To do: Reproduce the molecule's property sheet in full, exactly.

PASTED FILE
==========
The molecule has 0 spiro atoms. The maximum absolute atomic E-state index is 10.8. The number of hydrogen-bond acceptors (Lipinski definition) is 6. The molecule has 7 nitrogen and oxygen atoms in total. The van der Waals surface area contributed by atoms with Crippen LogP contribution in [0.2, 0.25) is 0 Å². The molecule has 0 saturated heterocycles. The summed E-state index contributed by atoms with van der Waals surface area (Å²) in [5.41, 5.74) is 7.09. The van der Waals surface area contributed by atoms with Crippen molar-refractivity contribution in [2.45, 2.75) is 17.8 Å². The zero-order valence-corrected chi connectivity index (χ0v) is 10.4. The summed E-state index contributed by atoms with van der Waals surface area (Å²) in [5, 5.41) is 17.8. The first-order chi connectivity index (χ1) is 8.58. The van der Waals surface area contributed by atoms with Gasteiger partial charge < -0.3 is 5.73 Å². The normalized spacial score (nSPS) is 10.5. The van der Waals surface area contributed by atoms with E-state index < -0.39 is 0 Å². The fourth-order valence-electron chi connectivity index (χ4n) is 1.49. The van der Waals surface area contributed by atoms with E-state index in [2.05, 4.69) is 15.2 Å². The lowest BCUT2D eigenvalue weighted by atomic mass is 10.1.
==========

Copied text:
The molecule has 0 spiro atoms. The maximum absolute atomic E-state index is 10.8. The number of hydrogen-bond acceptors (Lipinski definition) is 6. The molecule has 7 nitrogen and oxygen atoms in total. The van der Waals surface area contributed by atoms with Crippen LogP contribution in [0.2, 0.25) is 0 Å². The molecule has 0 saturated heterocycles. The summed E-state index contributed by atoms with van der Waals surface area (Å²) in [5.41, 5.74) is 7.09. The van der Waals surface area contributed by atoms with Crippen molar-refractivity contribution in [2.45, 2.75) is 17.8 Å². The zero-order valence-corrected chi connectivity index (χ0v) is 10.4. The summed E-state index contributed by atoms with van der Waals surface area (Å²) in [5, 5.41) is 17.8. The first-order chi connectivity index (χ1) is 8.58. The van der Waals surface area contributed by atoms with Gasteiger partial charge < -0.3 is 5.73 Å². The normalized spacial score (nSPS) is 10.5. The van der Waals surface area contributed by atoms with E-state index < -0.39 is 0 Å². The fourth-order valence-electron chi connectivity index (χ4n) is 1.49. The van der Waals surface area contributed by atoms with E-state index in [2.05, 4.69) is 15.2 Å². The lowest BCUT2D eigenvalue weighted by atomic mass is 10.1.